You'll travel through zero-gravity environments in space, the metal structure of the ship, lava-flooded sectors, underwater zones, and even on fast moving trains hell-bent on derailing at their earliest convenience. The several-hours-long story will show you everything imaginable as you teleport from one dangerous section to another. When you finally beat the story of the game (assuming you can), you can play the "speed-run" mode or the even more challenging "single credit" mode where you will be given a single life.
Sound and Graphics
The sound of pure chaos and mayhem as you obliterate everything throughout the ship is good for the soul. It carries a sense of power and strength even as you run across the platforms as a small sized machine pilot. The sounds of bullets, alarms, speeding trains, enemy drones all immerse you into the action and emphasize the quiet moments as times of mental recollection from what you just went through. The voice acting is very good; Roughshot sounds like the hardy badass with snide comments that the game needs to feel complete. Even the robot butler who has a speaking role sounds appropriate and fitting to the settings. Both are voiced by Mark Dodson who is known for his work in Gremlins, Star Wars, and the game Awesomnauts.
Explosions, explosions, and more explosions. They all look amazing but depending on who's exploding can either be incredibly joyful to watch or ridiculously frustrating to experience. Each one has its own distinct visual, and the camera shift/shake makes them feel powerful. The enemies all have a nice aesthetic to them and highlights their different models, and brightly colored beams of electricity or weaponry. When encountering traps, you'll see the impending death they will cause as the camera subtly emphasizes their presence with minor zooming. Everything on the screen has a purpose, and the developers did a great job at filling the environment and gameplay without making it feel over flooded.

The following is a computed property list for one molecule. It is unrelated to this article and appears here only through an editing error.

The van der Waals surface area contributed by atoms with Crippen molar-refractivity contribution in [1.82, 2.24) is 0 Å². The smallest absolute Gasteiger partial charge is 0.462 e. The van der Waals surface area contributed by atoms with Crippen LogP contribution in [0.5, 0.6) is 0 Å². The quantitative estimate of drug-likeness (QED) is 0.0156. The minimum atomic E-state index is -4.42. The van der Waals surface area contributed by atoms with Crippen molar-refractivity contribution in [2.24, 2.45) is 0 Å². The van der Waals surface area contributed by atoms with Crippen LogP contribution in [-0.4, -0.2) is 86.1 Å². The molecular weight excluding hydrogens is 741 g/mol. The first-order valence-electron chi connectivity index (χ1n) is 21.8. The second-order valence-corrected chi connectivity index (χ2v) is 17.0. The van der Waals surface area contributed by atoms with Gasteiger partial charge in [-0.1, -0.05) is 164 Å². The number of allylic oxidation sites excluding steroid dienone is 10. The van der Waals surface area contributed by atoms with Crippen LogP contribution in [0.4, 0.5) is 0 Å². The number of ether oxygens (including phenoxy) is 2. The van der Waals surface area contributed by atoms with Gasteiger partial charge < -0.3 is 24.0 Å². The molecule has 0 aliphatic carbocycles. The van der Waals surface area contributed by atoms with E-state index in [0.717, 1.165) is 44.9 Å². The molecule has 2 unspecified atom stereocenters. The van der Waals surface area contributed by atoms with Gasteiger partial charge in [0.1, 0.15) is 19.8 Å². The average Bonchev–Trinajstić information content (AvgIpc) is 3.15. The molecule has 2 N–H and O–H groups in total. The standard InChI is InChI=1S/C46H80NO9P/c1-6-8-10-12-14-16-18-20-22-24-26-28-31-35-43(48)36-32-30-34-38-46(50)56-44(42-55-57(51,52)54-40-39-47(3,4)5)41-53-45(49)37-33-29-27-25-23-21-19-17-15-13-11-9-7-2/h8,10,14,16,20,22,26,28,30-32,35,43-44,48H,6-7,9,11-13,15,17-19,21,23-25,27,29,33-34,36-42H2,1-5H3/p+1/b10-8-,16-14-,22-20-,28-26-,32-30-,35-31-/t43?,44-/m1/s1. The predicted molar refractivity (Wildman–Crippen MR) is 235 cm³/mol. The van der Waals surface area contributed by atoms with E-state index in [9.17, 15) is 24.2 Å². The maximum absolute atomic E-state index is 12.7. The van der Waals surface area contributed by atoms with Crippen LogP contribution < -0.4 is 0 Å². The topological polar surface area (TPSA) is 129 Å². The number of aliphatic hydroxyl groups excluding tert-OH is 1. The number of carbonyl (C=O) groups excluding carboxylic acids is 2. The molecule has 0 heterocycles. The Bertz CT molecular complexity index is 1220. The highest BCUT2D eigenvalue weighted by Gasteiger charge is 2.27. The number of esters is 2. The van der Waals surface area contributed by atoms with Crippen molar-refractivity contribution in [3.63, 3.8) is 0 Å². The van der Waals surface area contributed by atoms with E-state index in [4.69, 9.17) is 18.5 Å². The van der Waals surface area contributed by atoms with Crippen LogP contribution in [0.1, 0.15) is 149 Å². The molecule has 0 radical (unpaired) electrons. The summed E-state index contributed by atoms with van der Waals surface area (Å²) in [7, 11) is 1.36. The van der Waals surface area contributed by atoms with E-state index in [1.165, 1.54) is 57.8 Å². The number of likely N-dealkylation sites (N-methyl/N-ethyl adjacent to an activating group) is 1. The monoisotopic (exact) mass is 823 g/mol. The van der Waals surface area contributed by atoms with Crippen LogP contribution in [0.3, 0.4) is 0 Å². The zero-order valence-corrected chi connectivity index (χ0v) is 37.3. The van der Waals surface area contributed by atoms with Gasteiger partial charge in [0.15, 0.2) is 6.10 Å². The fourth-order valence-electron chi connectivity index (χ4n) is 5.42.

RIVE is an incredibly enjoyable experience. There are so many things to love about it, and very few things to complain about. The fast paced action keeps you on the edge of your seat, but also pushes you to go faster at all times. Its punishing challenge takes advantage just as you think you're going as fast as you can possibly go by throwing in the craziest swarms of enemies or dangerously placed traps, making you question whether or not you speed up again (but even if you take the slow approach, eventually it'll push you to speed up for more).
The graphics are gorgeous and the camera works with minor shifting/shaking during times of intense action to build dramatic effects. Explosions are everywhere and enemies are relentless. Roughshot's personal robot vehicle moves with such grace throughout the environments, you'll often times forget its suppose to be a guy in a machine. It never gets repetitive; always throwing new enemies, variations to their swarms, chaotic platform puzzles with deathtraps, environment designs, and change of scenes as you progress the story. It's a game that feels so refreshing to watch in action, and one of the craziest action platforms to have come out in a while.
|+ Fast paced and non-stop action||– It has to eventually end|
|+ Diverse gameplay, combat situations, and enemies|
|+ Smooth choreographed feeling combat|
|+ Fun protagonist with good humor|
|+ Challenging but has a "Soft Mode"|